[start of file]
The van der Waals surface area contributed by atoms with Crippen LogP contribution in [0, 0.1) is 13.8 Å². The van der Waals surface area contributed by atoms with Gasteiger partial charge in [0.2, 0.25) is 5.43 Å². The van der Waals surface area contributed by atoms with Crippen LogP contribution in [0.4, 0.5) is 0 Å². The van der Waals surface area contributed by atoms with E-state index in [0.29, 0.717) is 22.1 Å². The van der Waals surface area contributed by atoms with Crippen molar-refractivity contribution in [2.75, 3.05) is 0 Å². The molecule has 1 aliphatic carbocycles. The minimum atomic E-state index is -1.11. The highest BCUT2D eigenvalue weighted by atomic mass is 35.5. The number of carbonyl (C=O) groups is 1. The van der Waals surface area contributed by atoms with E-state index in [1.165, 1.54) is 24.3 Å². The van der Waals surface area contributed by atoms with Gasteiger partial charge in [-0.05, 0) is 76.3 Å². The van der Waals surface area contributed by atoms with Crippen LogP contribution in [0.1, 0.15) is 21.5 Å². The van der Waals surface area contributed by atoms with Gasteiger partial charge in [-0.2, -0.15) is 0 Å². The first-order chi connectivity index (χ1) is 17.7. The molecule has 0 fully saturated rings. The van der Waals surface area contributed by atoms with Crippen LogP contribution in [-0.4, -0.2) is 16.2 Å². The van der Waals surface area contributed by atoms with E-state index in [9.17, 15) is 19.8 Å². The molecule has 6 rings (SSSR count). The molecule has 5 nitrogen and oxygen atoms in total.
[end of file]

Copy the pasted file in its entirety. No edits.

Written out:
The van der Waals surface area contributed by atoms with Crippen LogP contribution in [0, 0.1) is 13.8 Å². The van der Waals surface area contributed by atoms with Gasteiger partial charge in [0.2, 0.25) is 5.43 Å². The van der Waals surface area contributed by atoms with Crippen LogP contribution in [0.4, 0.5) is 0 Å². The van der Waals surface area contributed by atoms with E-state index in [0.29, 0.717) is 22.1 Å². The van der Waals surface area contributed by atoms with Crippen molar-refractivity contribution in [2.75, 3.05) is 0 Å². The molecule has 1 aliphatic carbocycles. The minimum atomic E-state index is -1.11. The highest BCUT2D eigenvalue weighted by atomic mass is 35.5. The number of carbonyl (C=O) groups is 1. The van der Waals surface area contributed by atoms with E-state index in [1.165, 1.54) is 24.3 Å². The van der Waals surface area contributed by atoms with Gasteiger partial charge in [-0.05, 0) is 76.3 Å². The van der Waals surface area contributed by atoms with Crippen LogP contribution in [0.1, 0.15) is 21.5 Å². The van der Waals surface area contributed by atoms with Gasteiger partial charge in [-0.2, -0.15) is 0 Å². The first-order chi connectivity index (χ1) is 17.7. The molecule has 0 fully saturated rings. The van der Waals surface area contributed by atoms with Crippen LogP contribution in [-0.4, -0.2) is 16.2 Å². The van der Waals surface area contributed by atoms with E-state index in [9.17, 15) is 19.8 Å². The molecule has 6 rings (SSSR count). The molecule has 5 nitrogen and oxygen atoms in total.